How do you make decisions?  By that I mean, when facing a material
strategic (a/k/a “big”) decision, who do you involve and what is the process you
use to decide?  (Don’t pretend to blanche at the word “process”—lawyers
are all about process, as you darned well know.)

Courtesy of Michael Roberto (Professor, Harvard Business School)’s Why
Great Leaders Don’t Take Yes for an Answer
(Wharton School Publishing:
2005) [at p. 32], I present this quite remarkably enlightening table
comparing the methodology behind JFK’s disastrous Bay of Pigs decision
with his universally-recognized-as-brilliant Cuba Missile Crisis decision.  Evidently,
JFK learned something between 1961 and 1963:   You could

Bay of Pigs vs. Cuban Missile Crisis: Decision-Making Matrix
Process Characteristics
Bay of Pigs
Cuban Missile Crisis
Role of President Kennedy
Present at all critical meetings
Deliberately absent from initial meetings
Role of participants
Spokesman/advocates for particular departments
and agencies
Skeptical generalists examining the “policy problem
as a whole”
Group  norms
Deference to experts; adherence to rules
of protocol
Minimization of status/rank differences; freedom
from rules of protocol
Participation and involvement
Extreme secrecy—very small group kept “in
the know.”  Exclusion of lower-level aides and outsiders
with fresh points of view.
Direct communication between JFK and lower-level
officials with relevant knowledge and expertise.  Periodic
involvement of outside experts and fresh voices.
Use of subgroups
One small subgroup, driving the process.  “The
same men, in short, both planned the operation and judged its chances
of success.”
Two subgroups of equal size, power, and expertise.  Repeated
exchange of position papers and vigorous critique and debate.
Consideration of alternatives
Rapid convergence upon a single alternative.  No
competing plans presented to JFK.
Balanced consideration of two alternatives.  Arguments
for both options presented to JFK.
Institutionalization of dissent
No individual designated to occupy the special
role of devil’s advocate.
Two confidants of the President playing the role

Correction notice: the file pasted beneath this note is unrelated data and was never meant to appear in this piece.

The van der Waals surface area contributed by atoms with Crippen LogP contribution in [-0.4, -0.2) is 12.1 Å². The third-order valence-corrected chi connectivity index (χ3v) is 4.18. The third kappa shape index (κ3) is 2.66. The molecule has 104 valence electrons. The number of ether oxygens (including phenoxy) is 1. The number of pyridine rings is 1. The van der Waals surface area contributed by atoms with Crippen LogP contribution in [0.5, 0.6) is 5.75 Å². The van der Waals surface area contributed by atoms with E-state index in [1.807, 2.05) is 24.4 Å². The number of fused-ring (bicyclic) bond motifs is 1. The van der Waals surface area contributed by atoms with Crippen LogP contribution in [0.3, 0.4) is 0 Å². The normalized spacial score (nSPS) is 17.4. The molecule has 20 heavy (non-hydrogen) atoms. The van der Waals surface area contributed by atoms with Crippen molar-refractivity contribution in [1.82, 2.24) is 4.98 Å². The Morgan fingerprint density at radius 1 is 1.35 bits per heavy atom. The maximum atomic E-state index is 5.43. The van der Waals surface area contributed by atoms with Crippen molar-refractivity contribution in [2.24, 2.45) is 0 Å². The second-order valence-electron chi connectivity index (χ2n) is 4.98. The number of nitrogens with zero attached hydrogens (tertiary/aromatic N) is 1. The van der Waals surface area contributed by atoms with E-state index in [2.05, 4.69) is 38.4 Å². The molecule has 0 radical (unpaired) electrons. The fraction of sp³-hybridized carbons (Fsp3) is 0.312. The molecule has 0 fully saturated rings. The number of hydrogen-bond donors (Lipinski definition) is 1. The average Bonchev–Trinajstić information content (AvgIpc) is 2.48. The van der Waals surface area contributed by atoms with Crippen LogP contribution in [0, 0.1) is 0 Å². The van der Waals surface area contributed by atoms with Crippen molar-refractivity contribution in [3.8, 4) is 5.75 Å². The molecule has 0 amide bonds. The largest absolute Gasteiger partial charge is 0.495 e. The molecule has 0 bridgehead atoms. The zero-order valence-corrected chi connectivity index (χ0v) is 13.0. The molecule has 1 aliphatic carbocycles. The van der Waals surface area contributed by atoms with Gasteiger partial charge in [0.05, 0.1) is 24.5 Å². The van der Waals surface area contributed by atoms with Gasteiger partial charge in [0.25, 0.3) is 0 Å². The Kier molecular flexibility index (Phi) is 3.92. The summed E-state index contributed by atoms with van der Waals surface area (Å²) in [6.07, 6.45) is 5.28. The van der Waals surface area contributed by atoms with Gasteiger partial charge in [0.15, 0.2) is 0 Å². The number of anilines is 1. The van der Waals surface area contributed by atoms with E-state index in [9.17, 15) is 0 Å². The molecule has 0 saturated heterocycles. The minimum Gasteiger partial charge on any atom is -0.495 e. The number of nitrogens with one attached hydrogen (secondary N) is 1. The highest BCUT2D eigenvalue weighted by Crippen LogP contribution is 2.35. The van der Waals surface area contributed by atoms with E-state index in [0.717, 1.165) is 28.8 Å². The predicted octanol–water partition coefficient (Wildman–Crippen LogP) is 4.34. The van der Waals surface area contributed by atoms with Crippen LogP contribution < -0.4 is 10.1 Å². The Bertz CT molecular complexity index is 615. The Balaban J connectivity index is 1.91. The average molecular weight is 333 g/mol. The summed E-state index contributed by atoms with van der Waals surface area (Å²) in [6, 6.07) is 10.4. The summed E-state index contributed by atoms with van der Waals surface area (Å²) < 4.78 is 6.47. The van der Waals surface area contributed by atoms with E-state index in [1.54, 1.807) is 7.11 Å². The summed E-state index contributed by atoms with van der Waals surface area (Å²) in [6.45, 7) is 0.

of “intellectual watchdog”—probing for the flaws
in every argument.

This is not to criticize or to laud JFK—as I will remind you for
the 179th time, this blog is apolitical.  It is, rather, to contrast
two nearly diametrically opposed decision-making processes, one with
an outcome deeply embarrassing to the nation and costly in lives, the
other potentially saving our planet from nuclear ruin, and to gently
suggest you think about which model your actual decision-making process

No people have been killed in preparing this post.

Related Articles

Email Delivery

Get Our Latest Articles Delivered to your inbox +

Sign-up for email

Be the first to learn of Adam Smith, Esq. invitation-only events, surveys, and reports.

Get Our Latest Articles Delivered to Your Inbox

Like having coffee with Adam Smith, Esq. in the morning (coffee not included).

Oops, we need this information
Oops, we need this information
Oops, we need this information

Thanks and a hearty virtual handshake from the team at Adam Smith, Esq.; we’re glad you opted to hear from us.

What you can expect from us:

  • an email whenever we publish a new article;
  • respect and affection for our loyal readers. This means we’ll exercise the strictest discretion with your contact info; we will never release it outside our firm under any circumstances, not for love and not for money. And we ourselves will email you about a new article and only about a new article.

Welcome onboard! If you like what you read, tell your friends, and if you don’t, tell us.

PS: You know where to find us so we invite you to make this a two-way conversation; if you have an idea or suggestion for something you’d like us to discuss, drop it in our inbox. No promises that we’ll write about it, but we will faithfully promise to read your thoughts carefully.